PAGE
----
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Published: Sunday, 3/2/2003

Sad day in the neighborhood

Comedians loved to parody him. But Mister Rogers would laugh along with the rest of us. Even though Fred Rogers, who died of cancer Thursday at 74, was a television personality known to millions of American children and their parents, he never considered himself a star and never took himself too seriously. He was just a neighbor who came over to visit.

Over 30 years of visits, the host of the public television show Mister Rogers' Neighborhood smiled, sang, donned his sneakers, zipped his cardigan, and left viewers with a simple message to love themselves and others. It was easy for adults to snicker about how corny and wimpy Mister Rogers was, but kids loved him and he loved them back. In a world of noise, his was a gentle voice.

Just as importantly, the ordained Presbyterian minister who'd take kids along on a magical trolley ride into the Neighborhood of Make Believe, respected his young audience. He gave validity to their feelings and direction to their emotions.

Through puppets and play, Mr. Rogers showed youngsters how to deal with anger, fear, sadness, and even death. He reminded his viewers that it was OK not to have all the answers about everything but “whatever is mentionable can be more manageable.”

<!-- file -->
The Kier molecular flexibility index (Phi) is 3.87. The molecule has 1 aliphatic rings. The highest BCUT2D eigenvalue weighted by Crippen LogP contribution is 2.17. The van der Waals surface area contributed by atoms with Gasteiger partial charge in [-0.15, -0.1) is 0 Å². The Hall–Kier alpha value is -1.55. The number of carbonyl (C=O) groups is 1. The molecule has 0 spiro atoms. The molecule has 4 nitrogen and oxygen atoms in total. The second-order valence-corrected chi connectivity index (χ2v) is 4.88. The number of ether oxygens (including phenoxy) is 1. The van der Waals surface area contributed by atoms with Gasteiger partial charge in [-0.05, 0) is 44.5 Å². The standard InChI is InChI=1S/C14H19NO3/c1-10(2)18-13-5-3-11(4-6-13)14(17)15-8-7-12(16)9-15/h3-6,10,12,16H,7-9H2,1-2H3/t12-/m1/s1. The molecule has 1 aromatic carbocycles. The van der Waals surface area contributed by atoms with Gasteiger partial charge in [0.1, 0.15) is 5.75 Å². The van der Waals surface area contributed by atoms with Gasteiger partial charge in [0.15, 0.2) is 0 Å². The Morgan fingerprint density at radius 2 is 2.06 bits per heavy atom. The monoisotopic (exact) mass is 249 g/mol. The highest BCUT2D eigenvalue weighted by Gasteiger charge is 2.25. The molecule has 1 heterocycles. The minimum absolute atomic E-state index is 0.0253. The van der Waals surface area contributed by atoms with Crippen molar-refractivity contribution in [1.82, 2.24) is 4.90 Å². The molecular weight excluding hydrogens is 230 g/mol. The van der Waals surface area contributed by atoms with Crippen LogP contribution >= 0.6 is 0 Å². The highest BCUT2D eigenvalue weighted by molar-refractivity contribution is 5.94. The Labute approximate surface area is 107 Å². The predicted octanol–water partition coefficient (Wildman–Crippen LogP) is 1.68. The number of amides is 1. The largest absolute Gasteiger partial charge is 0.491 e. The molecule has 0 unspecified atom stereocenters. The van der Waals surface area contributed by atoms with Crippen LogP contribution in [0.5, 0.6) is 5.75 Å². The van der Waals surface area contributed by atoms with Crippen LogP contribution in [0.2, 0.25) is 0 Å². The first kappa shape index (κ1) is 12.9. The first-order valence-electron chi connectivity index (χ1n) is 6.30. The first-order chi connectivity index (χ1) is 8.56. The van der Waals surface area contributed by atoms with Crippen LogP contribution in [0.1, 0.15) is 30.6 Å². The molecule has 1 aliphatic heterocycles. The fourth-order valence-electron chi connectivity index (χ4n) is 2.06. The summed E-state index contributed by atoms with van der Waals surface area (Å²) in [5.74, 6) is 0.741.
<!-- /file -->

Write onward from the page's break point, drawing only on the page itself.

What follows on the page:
He taught generations of American kids the value of honesty, openness, and sharing. He taught parents the importance of taking time to listen to their children.

Mr. Rogers felt so strongly about helping kids understand and express feelings that he briefly came out of retirement last year to talk with parents about how to help their children cope with the anniversary of 9/11.

The private Mr. Rogers was much like his television persona. Too bad if some adults have a problem with that, he once told an interviewer. “What you see is what you get. It's just who I happen to be.”

And to many, the late Mr. Rogers was too genuinely good to be true. But the gentle teacher who always opened his show singing “It's a beautiful day in the neighborhood” was the real thing.

New pint-sized viewers are learning that today through the continuing Mister Rogers' Neighborhood Programs on PBS. It is a lasting gift from Fred Rogers, whose legacy is obvious: He was a trusted resource for parents and an even better friend of children.

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